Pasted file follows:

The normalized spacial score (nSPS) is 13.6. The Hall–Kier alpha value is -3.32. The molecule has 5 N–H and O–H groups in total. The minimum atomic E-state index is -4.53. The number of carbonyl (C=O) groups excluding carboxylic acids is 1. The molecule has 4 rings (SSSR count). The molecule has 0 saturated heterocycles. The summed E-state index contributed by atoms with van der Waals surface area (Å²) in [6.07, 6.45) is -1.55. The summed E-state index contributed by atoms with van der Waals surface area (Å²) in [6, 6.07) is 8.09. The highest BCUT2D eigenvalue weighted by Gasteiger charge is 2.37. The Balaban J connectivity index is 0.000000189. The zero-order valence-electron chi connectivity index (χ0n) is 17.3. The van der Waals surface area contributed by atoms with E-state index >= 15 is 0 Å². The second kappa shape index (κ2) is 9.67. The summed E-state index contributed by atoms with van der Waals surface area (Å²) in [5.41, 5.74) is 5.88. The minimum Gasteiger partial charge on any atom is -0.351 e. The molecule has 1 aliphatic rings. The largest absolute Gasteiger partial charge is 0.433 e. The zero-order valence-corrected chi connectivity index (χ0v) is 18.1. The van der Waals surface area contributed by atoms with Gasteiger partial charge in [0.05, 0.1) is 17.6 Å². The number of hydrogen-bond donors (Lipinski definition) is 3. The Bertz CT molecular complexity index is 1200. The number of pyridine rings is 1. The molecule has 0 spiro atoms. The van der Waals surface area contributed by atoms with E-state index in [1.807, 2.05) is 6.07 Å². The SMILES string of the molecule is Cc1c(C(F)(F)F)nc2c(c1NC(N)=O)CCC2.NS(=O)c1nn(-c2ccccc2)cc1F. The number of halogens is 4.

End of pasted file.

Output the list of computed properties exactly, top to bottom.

The normalized spacial score (nSPS) is 13.6. The Hall–Kier alpha value is -3.32. The molecule has 5 N–H and O–H groups in total. The minimum atomic E-state index is -4.53. The number of carbonyl (C=O) groups excluding carboxylic acids is 1. The molecule has 4 rings (SSSR count). The molecule has 0 saturated heterocycles. The summed E-state index contributed by atoms with van der Waals surface area (Å²) in [6.07, 6.45) is -1.55. The summed E-state index contributed by atoms with van der Waals surface area (Å²) in [6, 6.07) is 8.09. The highest BCUT2D eigenvalue weighted by Gasteiger charge is 2.37. The Balaban J connectivity index is 0.000000189. The zero-order valence-electron chi connectivity index (χ0n) is 17.3. The van der Waals surface area contributed by atoms with E-state index >= 15 is 0 Å². The second kappa shape index (κ2) is 9.67. The summed E-state index contributed by atoms with van der Waals surface area (Å²) in [5.41, 5.74) is 5.88. The minimum Gasteiger partial charge on any atom is -0.351 e. The molecule has 1 aliphatic rings. The largest absolute Gasteiger partial charge is 0.433 e. The zero-order valence-corrected chi connectivity index (χ0v) is 18.1. The van der Waals surface area contributed by atoms with Gasteiger partial charge in [0.05, 0.1) is 17.6 Å². The number of hydrogen-bond donors (Lipinski definition) is 3. The Bertz CT molecular complexity index is 1200. The number of pyridine rings is 1. The molecule has 0 spiro atoms. The van der Waals surface area contributed by atoms with E-state index in [1.807, 2.05) is 6.07 Å². The SMILES string of the molecule is Cc1c(C(F)(F)F)nc2c(c1NC(N)=O)CCC2.NS(=O)c1nn(-c2ccccc2)cc1F. The number of halogens is 4.